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Habib Abela

Habib Abela, sometimes Habib Abila, was a consul in the town of Sidon, Lebanon, and a member of the notable Abela family of merchants in 19th century.

He was involved in the archaeological discovery of the Sarcophagus of Eshmunazar II in 1855.[1] In diplomatic affairs he was involved in the 1860 intercommunal crisis[2] and in similar events during 1877 crisis.[3]

Abela was descended from a Maltese doctor who was part of Napoleon's 1799 campaign to Acre. Initially serving as a dragoman for the British Consul in Sidon, he became an unpaid Vice Consul of Sidon. He ran a trading business with his brothers.[4][5]

The family intermarried with other wealthy families in the region, for example the Durighello family,[6] as described in an 1877 letter from the British Consul General in Beirut to the British Ambassador in Istanbul:

They [the Abela brothers] all hold Consular appointments under various Foreign Governments, and are connected by marriage with all, or almost all, their colleagues as well as with many wealthy and important families of the native Christians of Sidon, and likewise of Beyrout, Damascus and other places in Syria. They thus form a compact family body which certainly gives them a great advantage in addition to the privileges which they enjoy in virtue of their consular functions.[7]


  1. ^ Chancellerie du Consulat général de France à Beyrouth (24 April 1855). Litige entre Habib Abela el Alphonse Durighello à propos du sarcophage d'Eshmunazor II (PDF) (Report). Archived (PDF) from the original on 24 October 2020.
  2. ^ Levi, L. (1861). Annals of British Legislation. Smith, Elder. p. 349-363. Retrieved 2023-06-17.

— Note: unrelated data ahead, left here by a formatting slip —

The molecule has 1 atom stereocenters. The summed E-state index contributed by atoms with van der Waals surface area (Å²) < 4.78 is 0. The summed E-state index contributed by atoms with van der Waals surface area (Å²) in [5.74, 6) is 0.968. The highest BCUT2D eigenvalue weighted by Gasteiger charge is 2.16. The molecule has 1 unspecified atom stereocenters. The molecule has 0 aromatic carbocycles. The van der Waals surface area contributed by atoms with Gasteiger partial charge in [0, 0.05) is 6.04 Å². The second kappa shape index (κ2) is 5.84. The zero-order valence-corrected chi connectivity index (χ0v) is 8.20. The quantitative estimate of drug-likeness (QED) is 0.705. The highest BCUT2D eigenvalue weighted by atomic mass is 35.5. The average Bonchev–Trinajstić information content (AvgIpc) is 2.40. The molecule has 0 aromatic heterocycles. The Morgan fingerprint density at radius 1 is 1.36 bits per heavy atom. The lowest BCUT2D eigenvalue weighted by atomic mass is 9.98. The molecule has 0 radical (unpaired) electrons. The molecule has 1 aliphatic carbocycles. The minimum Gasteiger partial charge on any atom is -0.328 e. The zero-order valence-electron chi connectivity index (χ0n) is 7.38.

3. ^ Accounts and Papers of the House of Commons. Ordered to be printed. 1877. p. 5-PA34. Retrieved 2023-06-17.
  4. ^ Yoshihiro Kimura (木村 喜博) (1987). A Study on the Formation of National Identity in the Arab East (東アラブ国家形成の研究). 研究双書. アジア経済研究所 (Institute of Developing Economies). p. 93. ISBN 978-4-258-04354-5.
  5. ^ Fawaz, Leila Tarazi (1983). Merchants and Migrants in Nineteenth-century Beirut. Harvard Middle Eastern studies. Harvard University Press. pp. 89–90. ISBN 978-0-674-56925-6. Retrieved 2023-06-17.
  6. ^ Klat, Michel G. (2002). "The Durighello Family" (PDF). Archaeology & History in Lebanon. London: Lebanese British Friends of the National Museum (16): 103. Archived (PDF) from the original on 2021-02-11. Alphonse Durighello and his wife Celeste had twelve children of which only seven - four girls and three boys - survived to adulthood. Of the girls Eulalie - born in Aleppo in 1845 - married in 1864 Job Abela (brother of Habib mentioned earlier)... According to Dr. Shaker Khoury, writing about the families of Damour, the wedding of Shaker Haykal to Eugenie Durighello and his brother Boutros to Angelique Abela, (daughter of the British Consul in Saida), which was celebrated on the same day, was hailed as the best the country had ever seen.
  7. ^ F.O. 195/1153, George Jackson Eldridge to Austen Henry Layard, No. 48, 10-5-1877; quoted in Fawaz, 1983, p.90
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Habib Abela
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